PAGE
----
Mark Rothko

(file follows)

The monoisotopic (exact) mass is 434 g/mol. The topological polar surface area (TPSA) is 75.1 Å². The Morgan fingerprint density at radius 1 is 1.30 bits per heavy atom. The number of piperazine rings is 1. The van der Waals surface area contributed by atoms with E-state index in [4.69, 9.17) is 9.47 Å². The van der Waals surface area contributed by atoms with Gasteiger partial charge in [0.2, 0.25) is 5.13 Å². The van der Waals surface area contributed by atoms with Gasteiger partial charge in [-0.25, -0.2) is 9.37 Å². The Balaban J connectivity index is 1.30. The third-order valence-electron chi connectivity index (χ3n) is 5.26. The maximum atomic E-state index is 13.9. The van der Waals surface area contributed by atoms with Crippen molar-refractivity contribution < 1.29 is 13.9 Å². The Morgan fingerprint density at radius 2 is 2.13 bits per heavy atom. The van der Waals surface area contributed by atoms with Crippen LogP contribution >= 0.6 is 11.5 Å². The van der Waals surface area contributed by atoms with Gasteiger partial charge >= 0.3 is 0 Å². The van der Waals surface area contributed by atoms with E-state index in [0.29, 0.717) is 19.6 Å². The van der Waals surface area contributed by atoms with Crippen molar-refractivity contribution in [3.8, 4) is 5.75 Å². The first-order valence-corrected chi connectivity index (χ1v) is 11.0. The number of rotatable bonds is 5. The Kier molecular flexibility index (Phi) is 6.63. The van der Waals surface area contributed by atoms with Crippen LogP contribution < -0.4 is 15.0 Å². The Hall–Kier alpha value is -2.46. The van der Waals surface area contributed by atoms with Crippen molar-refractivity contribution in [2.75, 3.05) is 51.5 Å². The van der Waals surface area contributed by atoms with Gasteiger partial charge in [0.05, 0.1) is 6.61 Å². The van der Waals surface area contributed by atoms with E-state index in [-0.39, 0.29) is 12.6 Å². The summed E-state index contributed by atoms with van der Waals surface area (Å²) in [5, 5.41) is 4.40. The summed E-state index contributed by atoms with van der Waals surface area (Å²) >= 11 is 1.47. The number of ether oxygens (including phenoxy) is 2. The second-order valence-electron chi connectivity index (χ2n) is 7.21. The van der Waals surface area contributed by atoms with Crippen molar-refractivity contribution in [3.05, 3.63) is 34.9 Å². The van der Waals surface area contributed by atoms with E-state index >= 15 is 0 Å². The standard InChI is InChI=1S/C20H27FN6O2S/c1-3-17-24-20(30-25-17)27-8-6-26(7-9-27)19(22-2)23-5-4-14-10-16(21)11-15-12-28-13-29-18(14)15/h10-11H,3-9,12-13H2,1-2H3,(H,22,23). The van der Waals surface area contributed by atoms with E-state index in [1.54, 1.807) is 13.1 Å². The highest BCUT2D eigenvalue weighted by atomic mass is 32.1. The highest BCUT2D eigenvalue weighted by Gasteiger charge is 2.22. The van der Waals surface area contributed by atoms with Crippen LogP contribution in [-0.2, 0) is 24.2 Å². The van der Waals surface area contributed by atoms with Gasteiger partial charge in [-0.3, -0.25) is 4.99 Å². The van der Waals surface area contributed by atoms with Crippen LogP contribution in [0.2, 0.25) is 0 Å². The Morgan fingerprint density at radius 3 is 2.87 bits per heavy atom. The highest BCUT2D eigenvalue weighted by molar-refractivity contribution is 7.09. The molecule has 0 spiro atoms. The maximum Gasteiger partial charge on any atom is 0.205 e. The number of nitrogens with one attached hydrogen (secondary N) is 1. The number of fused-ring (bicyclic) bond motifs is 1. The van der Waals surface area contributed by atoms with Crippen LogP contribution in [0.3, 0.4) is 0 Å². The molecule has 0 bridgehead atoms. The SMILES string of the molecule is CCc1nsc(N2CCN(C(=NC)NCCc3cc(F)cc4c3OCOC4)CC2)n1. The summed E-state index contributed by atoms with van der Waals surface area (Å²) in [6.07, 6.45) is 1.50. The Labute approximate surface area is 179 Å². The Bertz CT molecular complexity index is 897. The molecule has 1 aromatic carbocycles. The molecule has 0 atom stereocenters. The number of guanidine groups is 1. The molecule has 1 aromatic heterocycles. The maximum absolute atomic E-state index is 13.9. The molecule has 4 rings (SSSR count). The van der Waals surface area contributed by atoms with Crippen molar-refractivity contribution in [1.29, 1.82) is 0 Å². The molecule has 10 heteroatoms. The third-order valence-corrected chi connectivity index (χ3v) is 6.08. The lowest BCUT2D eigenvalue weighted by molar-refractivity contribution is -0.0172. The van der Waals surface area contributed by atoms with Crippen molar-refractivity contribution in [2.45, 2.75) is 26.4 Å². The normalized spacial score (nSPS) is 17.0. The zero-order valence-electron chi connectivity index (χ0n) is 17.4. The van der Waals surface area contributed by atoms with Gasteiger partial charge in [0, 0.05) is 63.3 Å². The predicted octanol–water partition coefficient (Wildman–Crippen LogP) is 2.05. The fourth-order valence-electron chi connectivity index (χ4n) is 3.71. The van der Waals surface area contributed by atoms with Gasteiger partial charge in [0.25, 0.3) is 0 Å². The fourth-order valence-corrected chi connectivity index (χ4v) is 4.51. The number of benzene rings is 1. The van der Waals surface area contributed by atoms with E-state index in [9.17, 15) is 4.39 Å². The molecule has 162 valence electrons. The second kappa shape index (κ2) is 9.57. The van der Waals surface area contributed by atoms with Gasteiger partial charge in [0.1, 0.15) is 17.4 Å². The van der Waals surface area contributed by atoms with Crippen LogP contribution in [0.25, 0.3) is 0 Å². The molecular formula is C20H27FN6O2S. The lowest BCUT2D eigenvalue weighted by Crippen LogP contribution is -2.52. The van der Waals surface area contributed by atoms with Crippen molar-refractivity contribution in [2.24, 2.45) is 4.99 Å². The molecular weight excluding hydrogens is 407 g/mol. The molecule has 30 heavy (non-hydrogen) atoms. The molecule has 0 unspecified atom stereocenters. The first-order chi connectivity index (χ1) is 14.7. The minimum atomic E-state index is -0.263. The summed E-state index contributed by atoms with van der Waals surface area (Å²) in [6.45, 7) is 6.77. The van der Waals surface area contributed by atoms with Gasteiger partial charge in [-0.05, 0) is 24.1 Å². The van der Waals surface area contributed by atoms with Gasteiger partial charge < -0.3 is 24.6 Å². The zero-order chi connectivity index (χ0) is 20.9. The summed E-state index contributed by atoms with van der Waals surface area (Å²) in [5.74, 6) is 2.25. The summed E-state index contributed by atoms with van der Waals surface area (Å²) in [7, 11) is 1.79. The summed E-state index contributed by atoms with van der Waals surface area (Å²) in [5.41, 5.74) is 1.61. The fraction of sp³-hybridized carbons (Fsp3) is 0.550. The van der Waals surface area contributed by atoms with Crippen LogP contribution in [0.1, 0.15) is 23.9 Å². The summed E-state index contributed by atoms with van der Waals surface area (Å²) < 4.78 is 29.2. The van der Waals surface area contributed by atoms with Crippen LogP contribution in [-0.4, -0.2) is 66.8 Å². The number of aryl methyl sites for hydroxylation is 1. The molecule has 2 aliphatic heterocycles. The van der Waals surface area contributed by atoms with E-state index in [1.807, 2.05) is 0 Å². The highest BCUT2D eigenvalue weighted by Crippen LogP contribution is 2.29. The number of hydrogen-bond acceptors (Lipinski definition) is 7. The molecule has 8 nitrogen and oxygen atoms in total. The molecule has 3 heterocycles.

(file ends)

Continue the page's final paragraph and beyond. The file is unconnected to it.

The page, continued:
One of the most celebrated artists in U.S. history, Mark Rothko is best known for his luminous, large-scale paintings composed of weightless rectangular forms executed in pure veils of color. Rothko didn’t begin his career as an abstract artist; in the 1930s, he painted primarily street scenes and interiors with figures. Rejecting conventional or idealized modes of representation, he stressed an emotional approach to the subject, adopting a style characterized by deliberate deformations and a simple paint application. Rothko gradually pared down his compositions until the late 1940s when he arrived at the distilled, iconic style that characterizes his mature oeuvre, eliminating, as he noted, “all obstacles between the painter and the idea, and between the idea and the observer.”